“Being mindful while holding a baby can be an incredibly gratifying, renewing and sometimes challenging mindfulness practice. Babies cycle through various states of being throughout their days and nights. How you are in relationship to a baby in these various states is truly a practice in everyday life. It can be helpful to remember that whatever state of being that your baby is in at any particular moment, it is not a permanent condition. Nothing is.” — Nancy Bardacke, founding director of Mindfulness-Based Childbirth and Parenting.
If the baby you are holding is asleep, take the opportunity to really experience him or her with all your senses.
Notice the feeling of warmth of the baby’s body against yours, the peaceful expression on the child’s face, any scent arising from his or her body as you breathe in, listening to any sounds that may be coming from the infant.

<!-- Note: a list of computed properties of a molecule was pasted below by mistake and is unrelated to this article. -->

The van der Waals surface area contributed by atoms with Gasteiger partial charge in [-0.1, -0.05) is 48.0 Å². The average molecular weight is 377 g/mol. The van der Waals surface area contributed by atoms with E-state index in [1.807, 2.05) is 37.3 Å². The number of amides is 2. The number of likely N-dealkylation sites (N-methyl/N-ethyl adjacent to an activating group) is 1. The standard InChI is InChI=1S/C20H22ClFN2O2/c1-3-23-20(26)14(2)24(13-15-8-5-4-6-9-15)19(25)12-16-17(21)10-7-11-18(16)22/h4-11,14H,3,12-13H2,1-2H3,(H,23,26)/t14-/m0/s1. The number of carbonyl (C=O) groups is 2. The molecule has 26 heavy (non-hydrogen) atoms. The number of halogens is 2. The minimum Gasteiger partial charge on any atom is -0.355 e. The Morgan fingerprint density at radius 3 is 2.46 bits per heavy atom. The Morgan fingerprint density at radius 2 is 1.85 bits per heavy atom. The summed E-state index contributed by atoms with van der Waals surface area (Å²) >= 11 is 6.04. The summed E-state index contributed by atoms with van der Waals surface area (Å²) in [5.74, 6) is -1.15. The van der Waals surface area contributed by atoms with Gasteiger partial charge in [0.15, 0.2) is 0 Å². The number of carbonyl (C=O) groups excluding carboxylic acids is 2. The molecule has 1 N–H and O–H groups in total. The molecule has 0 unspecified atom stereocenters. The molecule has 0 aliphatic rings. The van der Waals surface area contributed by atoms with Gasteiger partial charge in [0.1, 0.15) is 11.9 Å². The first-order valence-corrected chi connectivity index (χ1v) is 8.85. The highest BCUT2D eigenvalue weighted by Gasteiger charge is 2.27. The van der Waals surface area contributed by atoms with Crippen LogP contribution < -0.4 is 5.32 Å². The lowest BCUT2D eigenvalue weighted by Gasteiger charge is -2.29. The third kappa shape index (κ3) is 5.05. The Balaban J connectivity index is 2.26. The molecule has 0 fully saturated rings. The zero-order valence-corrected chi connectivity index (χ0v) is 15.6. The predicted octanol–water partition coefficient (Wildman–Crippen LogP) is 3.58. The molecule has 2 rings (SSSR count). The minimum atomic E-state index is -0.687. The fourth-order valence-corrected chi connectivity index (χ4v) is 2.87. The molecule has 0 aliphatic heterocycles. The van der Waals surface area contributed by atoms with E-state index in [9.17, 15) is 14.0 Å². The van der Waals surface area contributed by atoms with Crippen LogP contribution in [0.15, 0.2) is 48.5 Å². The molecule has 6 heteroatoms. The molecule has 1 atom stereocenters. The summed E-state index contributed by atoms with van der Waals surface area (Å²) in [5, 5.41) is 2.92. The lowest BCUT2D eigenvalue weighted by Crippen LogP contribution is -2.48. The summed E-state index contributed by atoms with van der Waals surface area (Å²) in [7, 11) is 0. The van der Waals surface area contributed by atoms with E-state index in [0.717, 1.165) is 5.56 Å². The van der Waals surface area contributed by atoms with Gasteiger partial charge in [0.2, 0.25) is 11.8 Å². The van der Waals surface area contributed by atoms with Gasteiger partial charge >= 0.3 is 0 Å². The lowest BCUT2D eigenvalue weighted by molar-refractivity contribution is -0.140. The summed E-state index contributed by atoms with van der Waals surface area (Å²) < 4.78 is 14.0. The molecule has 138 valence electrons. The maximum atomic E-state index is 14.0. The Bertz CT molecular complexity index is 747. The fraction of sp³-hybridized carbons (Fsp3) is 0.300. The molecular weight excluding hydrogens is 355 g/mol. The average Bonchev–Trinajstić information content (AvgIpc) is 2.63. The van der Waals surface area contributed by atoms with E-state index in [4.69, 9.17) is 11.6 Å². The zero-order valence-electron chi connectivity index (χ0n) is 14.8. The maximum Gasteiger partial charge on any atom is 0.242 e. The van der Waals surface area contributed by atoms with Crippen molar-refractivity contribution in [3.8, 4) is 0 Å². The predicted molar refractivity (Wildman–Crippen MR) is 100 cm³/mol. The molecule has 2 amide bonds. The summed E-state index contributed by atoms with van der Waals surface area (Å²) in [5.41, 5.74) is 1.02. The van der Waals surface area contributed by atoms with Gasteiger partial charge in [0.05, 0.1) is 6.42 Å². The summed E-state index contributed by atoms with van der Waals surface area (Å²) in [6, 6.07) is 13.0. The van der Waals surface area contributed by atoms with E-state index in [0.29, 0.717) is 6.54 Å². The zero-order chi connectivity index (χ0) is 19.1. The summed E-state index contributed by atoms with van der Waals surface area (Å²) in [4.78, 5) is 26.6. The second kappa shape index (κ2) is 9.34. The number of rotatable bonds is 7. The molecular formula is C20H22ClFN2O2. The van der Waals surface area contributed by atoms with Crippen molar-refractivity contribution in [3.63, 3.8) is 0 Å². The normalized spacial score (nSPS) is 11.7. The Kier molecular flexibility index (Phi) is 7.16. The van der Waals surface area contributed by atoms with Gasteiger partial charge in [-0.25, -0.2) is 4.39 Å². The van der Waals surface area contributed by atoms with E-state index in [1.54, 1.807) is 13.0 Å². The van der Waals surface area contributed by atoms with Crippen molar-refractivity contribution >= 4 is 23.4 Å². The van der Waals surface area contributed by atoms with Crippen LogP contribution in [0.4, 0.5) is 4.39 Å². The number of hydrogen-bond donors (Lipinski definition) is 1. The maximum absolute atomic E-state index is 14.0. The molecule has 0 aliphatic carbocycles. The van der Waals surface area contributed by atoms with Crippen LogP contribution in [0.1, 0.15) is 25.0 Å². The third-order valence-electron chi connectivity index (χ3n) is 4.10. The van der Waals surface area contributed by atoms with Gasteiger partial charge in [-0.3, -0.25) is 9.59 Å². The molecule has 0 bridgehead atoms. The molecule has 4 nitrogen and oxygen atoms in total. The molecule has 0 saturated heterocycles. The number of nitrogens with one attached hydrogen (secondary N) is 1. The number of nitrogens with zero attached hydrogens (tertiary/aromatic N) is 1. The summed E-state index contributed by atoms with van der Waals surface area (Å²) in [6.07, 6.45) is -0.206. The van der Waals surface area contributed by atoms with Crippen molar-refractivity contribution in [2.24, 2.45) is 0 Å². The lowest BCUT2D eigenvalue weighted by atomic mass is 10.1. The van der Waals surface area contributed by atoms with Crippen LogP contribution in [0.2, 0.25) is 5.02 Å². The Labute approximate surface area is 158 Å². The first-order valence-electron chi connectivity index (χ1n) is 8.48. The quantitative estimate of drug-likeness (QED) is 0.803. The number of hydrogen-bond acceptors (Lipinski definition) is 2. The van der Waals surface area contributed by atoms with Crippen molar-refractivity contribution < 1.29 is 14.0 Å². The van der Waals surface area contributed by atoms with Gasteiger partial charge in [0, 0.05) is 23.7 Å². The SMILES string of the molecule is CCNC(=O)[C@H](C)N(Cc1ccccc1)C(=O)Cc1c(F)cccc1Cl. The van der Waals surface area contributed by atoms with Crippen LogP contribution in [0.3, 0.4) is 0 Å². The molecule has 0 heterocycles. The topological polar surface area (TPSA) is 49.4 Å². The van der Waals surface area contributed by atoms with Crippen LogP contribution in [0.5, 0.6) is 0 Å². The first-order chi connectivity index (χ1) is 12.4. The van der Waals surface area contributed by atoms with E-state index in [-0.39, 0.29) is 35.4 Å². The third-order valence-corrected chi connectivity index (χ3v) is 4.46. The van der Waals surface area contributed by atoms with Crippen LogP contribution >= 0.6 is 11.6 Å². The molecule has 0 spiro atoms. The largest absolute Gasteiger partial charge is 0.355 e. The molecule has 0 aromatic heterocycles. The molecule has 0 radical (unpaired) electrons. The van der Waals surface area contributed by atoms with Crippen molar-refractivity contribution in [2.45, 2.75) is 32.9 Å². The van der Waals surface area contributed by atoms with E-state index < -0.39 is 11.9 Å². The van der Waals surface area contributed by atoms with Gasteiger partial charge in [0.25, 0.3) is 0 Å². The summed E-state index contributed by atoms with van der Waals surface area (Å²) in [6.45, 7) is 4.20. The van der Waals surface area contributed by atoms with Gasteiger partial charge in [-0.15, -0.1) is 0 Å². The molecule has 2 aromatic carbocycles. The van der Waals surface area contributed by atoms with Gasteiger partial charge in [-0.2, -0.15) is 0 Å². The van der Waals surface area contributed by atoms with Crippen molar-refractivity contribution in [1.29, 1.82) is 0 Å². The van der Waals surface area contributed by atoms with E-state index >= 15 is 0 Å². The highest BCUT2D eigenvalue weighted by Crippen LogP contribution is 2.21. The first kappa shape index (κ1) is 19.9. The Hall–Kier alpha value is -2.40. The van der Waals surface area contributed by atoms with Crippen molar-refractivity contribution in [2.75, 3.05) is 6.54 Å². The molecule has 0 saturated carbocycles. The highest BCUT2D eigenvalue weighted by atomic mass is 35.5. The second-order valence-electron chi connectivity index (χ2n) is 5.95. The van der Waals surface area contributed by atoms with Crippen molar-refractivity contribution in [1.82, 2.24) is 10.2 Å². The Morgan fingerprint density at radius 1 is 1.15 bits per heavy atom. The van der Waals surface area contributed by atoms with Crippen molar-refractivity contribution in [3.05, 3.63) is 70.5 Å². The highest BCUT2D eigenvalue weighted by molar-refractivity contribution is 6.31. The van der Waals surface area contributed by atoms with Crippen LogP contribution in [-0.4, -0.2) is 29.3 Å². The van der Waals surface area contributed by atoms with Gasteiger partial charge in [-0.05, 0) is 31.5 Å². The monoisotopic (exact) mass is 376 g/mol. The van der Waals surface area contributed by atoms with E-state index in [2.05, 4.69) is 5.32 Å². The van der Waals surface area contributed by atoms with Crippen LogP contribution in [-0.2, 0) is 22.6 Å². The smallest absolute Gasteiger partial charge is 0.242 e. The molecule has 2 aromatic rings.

Take a moment to reflect on the vulnerability of this tiny being and the reality that every human being on the planet, including you, was once a baby.
If the baby you are holding is awake and content, notice the changing expressions on his or her face.
If the baby is interested, gaze into its eyes for some moments. Notice any thoughts or emotions that may arise as you do this.
If the baby is actively moving, hold the child underneath the arms, allowing the infant an opportunity to jump up and down on your lap, strengthening leg and arm muscles.
If the expression on the baby’s face changes to unhappiness or you hear sounds of fussing, notice any emotions this brings up for you — sadness, compassion, frustration or anxiety.
Come to the sensations of your own breathing, feeling the breath in the belly or the nostrils. If you are sitting, consider standing up, being aware of your feet on the ground, perhaps of your body rocking side to side as you hold the baby.
If the baby begins to cry, notice how this makes you feel, as well as any thoughts about the future, such as “how long will this last?” or “I don’t know what to do.”
Feel the feelings, as unpleasant as they might be, and return to the breath. By working at being with your breath, your body may become an anchor for the baby to find calm in the present moment.
*This post taken from The New York Times. The article can be found here.